Here is what the pamphlet contains:

What is Office 365?

Compare Office 365 Plans

Office 365 for Small & Midsize Business

Compare Office 365 Plans

Enterprises & Non Profits

Compare Office 365 Plans

Government and Education

Compare Office 365 Plans

What do you think about this pamphlet? Do you find it more useful than the web version? Do you have a site where it’s easier to compare? Let me know in the comments!

To visit CollabCon click the logo below

To visit the web version of the O365 Plan Compare click the logo below

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I was at a client recently and was trying to add a new SharePoint Server to the farm, and everything went well until I tried to run the SharePoint Products Configuration Wizard. The error was:

Task configdb has failed with an unknown exception Exception: Microsoft.SharePoint.Upgrade.SPUpgradeException: Failed to call GetTypes on assembly Microsoft.AnalysisServices.SPAddin, Version=11.0.0.0, Culture=neutral, PublicKeyToken=89845dcd8080cc91. Could not load file or assembly ‘Microsoft.AnalysisServices.SPClient, Version=11.0.0.0, Culture=neutral, PublicKeyToken=89845dcd8080cc91’ or one of its dependencies. The system cannot find the file specified.

 123014_0212_Configurati1

The problem is that the rest of the farm had the PowerPivot enabled, and therefore the PowerPivot Addin is required. Unfortunately, This Add-in is not verified at the begging of the SharePoint Products Configuration Wizard standard check, so that is why you get to this error. A recommended best practice is to install spPowerPivot.msi on all servers in the SharePoint farm for configuration consistency, including application servers and web-front end servers. The installer package includes the Analysis Services data providers as well as the PowerPivot for SharePoint 2013 configuration tool. To fix the problem, simply download the installer file from Microsoft Download Center: Microsoft® SQL Server® 2014 PowerPivot for Microsoft SharePoint®, run it on your server and then re-run the SharePoint Products Configuration Wizard. Everything should work perfectly!

Drop a comment if this helped!

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While (trying) to install SharePoint Server Reporting Services at one of my clients, I got into some pretty nice errors (SSRS Errors, Gotta catch ’em all!). This one was the one that made me crazy for a few weeks because I never found out why I was having it, however I found out a way to fix it that worked, so I will share it with you in order to not lose hair over it like me. The error is basically getting a The remote server returned an error: (500) Internal Server Error whenever you click on either “System Settings” or “Manage Jobs”

The error:

The remote server returned an error: (500) Internal Server Error

This doesn’t tell us much, however when we go into Event Viewer we find two event IDs that are related to this and they both have similar messages.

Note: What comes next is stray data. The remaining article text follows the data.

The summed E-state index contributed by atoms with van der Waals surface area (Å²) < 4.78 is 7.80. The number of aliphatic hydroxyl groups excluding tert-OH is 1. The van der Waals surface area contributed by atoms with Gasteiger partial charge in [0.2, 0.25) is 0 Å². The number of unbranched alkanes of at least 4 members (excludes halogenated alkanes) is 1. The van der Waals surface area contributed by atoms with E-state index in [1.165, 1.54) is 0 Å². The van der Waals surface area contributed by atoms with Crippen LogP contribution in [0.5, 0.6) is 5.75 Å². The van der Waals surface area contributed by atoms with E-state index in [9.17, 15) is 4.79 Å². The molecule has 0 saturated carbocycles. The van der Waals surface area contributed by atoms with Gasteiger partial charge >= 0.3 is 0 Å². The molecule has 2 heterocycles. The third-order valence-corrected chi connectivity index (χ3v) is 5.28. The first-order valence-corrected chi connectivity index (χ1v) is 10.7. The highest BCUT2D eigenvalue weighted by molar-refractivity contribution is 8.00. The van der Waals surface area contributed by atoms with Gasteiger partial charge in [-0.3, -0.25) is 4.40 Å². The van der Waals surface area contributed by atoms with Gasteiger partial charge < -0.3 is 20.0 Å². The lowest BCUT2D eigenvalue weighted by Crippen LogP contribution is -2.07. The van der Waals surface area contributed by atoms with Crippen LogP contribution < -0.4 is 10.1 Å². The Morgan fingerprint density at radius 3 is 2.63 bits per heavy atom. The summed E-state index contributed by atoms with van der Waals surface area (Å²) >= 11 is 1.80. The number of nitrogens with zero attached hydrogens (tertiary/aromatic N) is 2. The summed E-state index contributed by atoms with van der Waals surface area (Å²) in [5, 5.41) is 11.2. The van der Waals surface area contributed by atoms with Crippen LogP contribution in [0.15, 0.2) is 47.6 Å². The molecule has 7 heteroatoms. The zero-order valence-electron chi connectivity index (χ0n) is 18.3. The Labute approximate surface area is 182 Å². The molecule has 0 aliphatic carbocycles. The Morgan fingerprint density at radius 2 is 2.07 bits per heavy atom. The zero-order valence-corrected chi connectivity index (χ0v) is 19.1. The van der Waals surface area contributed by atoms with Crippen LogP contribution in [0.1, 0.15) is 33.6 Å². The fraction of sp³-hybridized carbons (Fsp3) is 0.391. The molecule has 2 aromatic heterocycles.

Event ID 1310.

Event ID 6398

The thing we find in common in both those errors is “Could not find permission set named ‘ASP.Net'”. After countless hours spent on google, bing and even yahoo and after even some of the best SharePoint people I know couldn’t find the issue, I discovered a way to make it work. Is this the best way? Probably not. I hope that it will help people that were in the same situation at me and want to get SSRS Working. Here are the steps.

What you probably already done to get to the error:

  • Install Reporting Servers + Addin
  • Run the PowerShell commands (Install-SPRSService & Install-SPRSServiceProxy & get-spserviceinstance -all |where {$_.TypeName -like “SQL Server Reporting*”} | Start-SPServiceInstance)
  • Create the SSRS Service Application.

What I did to fix it:

  • Delete the SSRS Service Application as well as Databases.
  • Run the following PowerShell command: “get-spserviceinstance -all |where {$_.TypeName -like “SQL Server Reporting*”} | Stop-SPServiceInstance”
  • Run the following PowerShell command: “Install-SPRSService –Uninstall’
  • Run the following PowerShell command: “Install-SPRSServiceProxy –Uninstall’
  • Go to Control Panel, Select SQL Server and then click REPAIR. Do a full repair of the SSRS + Addin feature (you shouldn’t have anything else installed on the server anyway, so just select all)
  • Run the PowerShell commands (Install-SPRSService & Install-SPRSServiceProxy & get-spserviceinstance -all |where {$_.TypeName -like “SQL Server Reporting*”} | Start-SPServiceInstance)
  • Create the SSRS Service Application.

Now everything should work! Drop a comment if this helped!

Leave a comment and don’t forget to like the Absolute SharePoint Blog Page  on Facebook and to follow me on Twitter here  for the latest news and technical articles on SharePoint.  Also, don’t forget to check out SharePoint Community.Net for more great SharePoint Content.